We know when kids see something they like on TV they instantly turn into savvy consumers, even at a very young age. Whether it’s a sugary cereal with a favorite character on the box, a cool toy or video game, or some merch from Frozen, children pay attention to advertisements and, like most consumers, they know what they want (and they want it now!).

There are a lot of advertisements that directly target children — toys, food, and  entertainment, for example.  A lot of ads targeting adults may be over the heads of our youngest children (Viagra anyone?).  But some ads blur the line (maybe out of neglect, maybe on purpose) and they have the potential to sway consumers of all ages.  Justin Worland looks at ads for booze:

Alcohol advertising that reaches children and young adults helps lead them to drink for the first time—or, if they’re experienced underage drinkers, to drink more, according to a study in the journal JAMA Pediatrics.

“It’s very strong evidence that underage drinkers are not only exposed to the television advertising, but they also assimilate the messages,” says James D. Sargent, MD, study author and professor of pediatrics at Dartmouth’s Geisel School of Medicine. “That process moves them forward in their drinking behavior.”


Dr. Sargent wants the alcohol industry to behave more like the tobacco industry:

Based on the findings, Sargent says that alcohol manufacturers should self-regulate more to limit the number of children they reach. The tobacco industry, which has volunteered not to buy television ads or billboards, could serve as model for alcohol manufacturers, he says.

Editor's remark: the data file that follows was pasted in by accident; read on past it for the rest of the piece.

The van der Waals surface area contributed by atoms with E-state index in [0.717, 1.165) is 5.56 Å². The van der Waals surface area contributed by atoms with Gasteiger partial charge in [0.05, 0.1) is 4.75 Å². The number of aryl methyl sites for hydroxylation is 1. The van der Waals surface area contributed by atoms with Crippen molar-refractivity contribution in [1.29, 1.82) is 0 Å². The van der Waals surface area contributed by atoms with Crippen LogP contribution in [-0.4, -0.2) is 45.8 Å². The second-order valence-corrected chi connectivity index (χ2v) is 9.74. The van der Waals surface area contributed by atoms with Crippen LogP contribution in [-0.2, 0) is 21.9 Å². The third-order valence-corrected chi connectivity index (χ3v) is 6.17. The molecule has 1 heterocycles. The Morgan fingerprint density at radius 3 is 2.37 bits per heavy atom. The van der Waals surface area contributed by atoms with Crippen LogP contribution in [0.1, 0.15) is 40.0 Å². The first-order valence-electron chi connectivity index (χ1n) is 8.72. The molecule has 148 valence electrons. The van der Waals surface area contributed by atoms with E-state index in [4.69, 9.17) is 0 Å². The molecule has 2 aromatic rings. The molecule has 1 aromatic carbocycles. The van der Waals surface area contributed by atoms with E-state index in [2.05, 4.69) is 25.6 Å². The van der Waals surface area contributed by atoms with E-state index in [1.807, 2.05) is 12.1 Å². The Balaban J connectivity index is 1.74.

“Alcohol is responsible for deaths of people during adolescence and during young adulthood,” says Sargent. “It seems to me that the industry should be at least as restrictive as the tobacco industry.”


Something tells me that’s not going to happen.  The burden will once again fall on parents (where, ultimately, it belongs) to be aware of what their children are watching on TV, hearing in their music, or reading in their books, and solicit their feelings about what they are being exposed to.  Keeping our heads out of the sand as adults is important, but so is setting a good example.  In fact, being a good, positive role model for our children to see and emulate is really the best we can do.  For most kids, that should be good enough.

JAMA Pediatrics abstract here.